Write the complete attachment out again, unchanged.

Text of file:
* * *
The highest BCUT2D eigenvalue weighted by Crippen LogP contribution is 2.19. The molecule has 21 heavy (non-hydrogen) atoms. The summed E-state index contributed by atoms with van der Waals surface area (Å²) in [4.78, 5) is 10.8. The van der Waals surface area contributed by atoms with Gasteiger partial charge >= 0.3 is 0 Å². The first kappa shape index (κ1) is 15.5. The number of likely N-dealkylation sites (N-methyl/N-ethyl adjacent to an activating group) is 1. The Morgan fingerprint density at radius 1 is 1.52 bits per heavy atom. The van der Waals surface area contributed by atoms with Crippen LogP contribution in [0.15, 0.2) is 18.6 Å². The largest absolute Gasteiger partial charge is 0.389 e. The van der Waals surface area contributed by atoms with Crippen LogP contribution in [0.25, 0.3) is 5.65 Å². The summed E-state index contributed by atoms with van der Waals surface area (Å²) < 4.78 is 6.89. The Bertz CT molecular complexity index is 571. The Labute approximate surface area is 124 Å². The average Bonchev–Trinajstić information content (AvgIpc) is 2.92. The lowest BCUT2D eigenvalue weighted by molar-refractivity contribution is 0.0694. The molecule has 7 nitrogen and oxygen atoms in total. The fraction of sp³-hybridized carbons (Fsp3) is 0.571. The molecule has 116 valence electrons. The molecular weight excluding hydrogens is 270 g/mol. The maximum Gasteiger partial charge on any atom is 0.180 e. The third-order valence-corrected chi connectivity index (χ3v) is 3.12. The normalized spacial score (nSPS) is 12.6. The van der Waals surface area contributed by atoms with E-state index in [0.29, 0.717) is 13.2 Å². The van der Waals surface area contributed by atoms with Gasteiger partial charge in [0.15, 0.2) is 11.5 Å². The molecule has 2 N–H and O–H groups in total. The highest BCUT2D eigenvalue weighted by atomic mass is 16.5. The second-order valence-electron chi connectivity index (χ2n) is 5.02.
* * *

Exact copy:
The highest BCUT2D eigenvalue weighted by Crippen LogP contribution is 2.19. The molecule has 21 heavy (non-hydrogen) atoms. The summed E-state index contributed by atoms with van der Waals surface area (Å²) in [4.78, 5) is 10.8. The van der Waals surface area contributed by atoms with Gasteiger partial charge >= 0.3 is 0 Å². The first kappa shape index (κ1) is 15.5. The number of likely N-dealkylation sites (N-methyl/N-ethyl adjacent to an activating group) is 1. The Morgan fingerprint density at radius 1 is 1.52 bits per heavy atom. The van der Waals surface area contributed by atoms with Crippen LogP contribution in [0.15, 0.2) is 18.6 Å². The largest absolute Gasteiger partial charge is 0.389 e. The van der Waals surface area contributed by atoms with Crippen LogP contribution in [0.25, 0.3) is 5.65 Å². The summed E-state index contributed by atoms with van der Waals surface area (Å²) < 4.78 is 6.89. The Bertz CT molecular complexity index is 571. The Labute approximate surface area is 124 Å². The average Bonchev–Trinajstić information content (AvgIpc) is 2.92. The lowest BCUT2D eigenvalue weighted by molar-refractivity contribution is 0.0694. The molecule has 7 nitrogen and oxygen atoms in total. The fraction of sp³-hybridized carbons (Fsp3) is 0.571. The molecule has 116 valence electrons. The molecular weight excluding hydrogens is 270 g/mol. The maximum Gasteiger partial charge on any atom is 0.180 e. The third-order valence-corrected chi connectivity index (χ3v) is 3.12. The normalized spacial score (nSPS) is 12.6. The van der Waals surface area contributed by atoms with E-state index in [0.29, 0.717) is 13.2 Å². The van der Waals surface area contributed by atoms with Gasteiger partial charge in [0.15, 0.2) is 11.5 Å². The molecule has 2 N–H and O–H groups in total. The highest BCUT2D eigenvalue weighted by atomic mass is 16.5. The second-order valence-electron chi connectivity index (χ2n) is 5.02.